At the League of Education Voters (LEV), we recognize all of the hard work that you do toward improving public education across Washington state. We are pleased to announce our Activist of the Month for March: Paulina Zepeda. Read more about Paulina’s experience as an advocate and activist.
Paulina Zepeda is a high school student in the Grandview School District. That sounds pretty straightforward, until you learn that Paulina had to advocate to be allowed to attend school.
Paulina immigrated to Grandview from Colima, Mexico, two years ago. She was in high school in Colima, but because she was 18 years old when she arrived in Washington, she was told that she could not continue high school despite having transfer papers with class and grade information.
Paulina kept fighting to be able to attend school, and the school district eventually allowed her to attend but ignored her transcript from Colima and enrolled her in elective classes rather than core credits that would allow her to graduate.
The League of Education Voters’ Yakima Valley-based community organizer Micaela Razo met Paulina while substitute teaching and noticed the difficulties Paulina was facing in the classroom.
Together and with the help from one of the teachers at the school, they came up with a plan for Paulina to be able to graduate (with a delay of one year) by taking the correct core classes and attending summer school. She will now be able to graduate and attend community college to get the courses she needs to be eligible to attend a four-year college.
In January, Paulina jumped at the chance to testify in Olympia on the college and career ready diploma, saying, “I wanted the legislators to see how much it hurts to have to put your dreams on hold. And I want to prevent what happened to me from happening to others—when students have a defined path to follow toward a meaningful high school diploma, they have a better chance at attaining their dreams and having a successful future.”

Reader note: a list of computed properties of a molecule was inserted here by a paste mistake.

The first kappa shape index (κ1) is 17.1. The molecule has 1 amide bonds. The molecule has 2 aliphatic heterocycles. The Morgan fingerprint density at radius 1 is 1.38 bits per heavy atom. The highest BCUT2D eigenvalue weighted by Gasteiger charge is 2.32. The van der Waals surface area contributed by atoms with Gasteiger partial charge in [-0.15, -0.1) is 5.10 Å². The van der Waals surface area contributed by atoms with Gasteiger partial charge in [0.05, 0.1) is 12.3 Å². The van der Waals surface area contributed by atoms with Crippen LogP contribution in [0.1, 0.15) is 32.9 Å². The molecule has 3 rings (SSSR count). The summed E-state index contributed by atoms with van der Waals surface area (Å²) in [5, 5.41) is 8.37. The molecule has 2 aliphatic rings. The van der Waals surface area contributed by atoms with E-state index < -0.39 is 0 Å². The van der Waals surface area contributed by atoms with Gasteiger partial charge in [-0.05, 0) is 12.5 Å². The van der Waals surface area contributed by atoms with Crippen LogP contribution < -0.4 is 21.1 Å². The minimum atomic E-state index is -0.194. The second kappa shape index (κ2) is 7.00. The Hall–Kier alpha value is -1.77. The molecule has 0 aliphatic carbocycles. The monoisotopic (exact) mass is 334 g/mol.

LEV State Field Director Kelly Munn says she was blown away by Paulina’s testimony, as well as her poise and strength: “Paulina drove across the state to testify to a legislative body that doesn’t really understand her background or her life. And even though she’s not comfortable speaking publicly in English, her second language, she took a risk and took a stand. It’s voices like hers that paved the way for the bill on a college and career ready diploma, SB 6552, to be voted out of the House Education Committee on Wednesday.”
Paulina has high hopes for the future. She says wants to study immigration law at Harvard and advocate for immigrants across the country.
In the meantime, she plans to continue advocating for others in Washington, so that each student has equal access to a high-quality public education. “You shouldn’t have to fight to get an education,” she says. But as long as a fight is necessary, you’ll find Paulina on the frontlines.
Below is Paulina’s testimony in favor of a college and career ready diploma: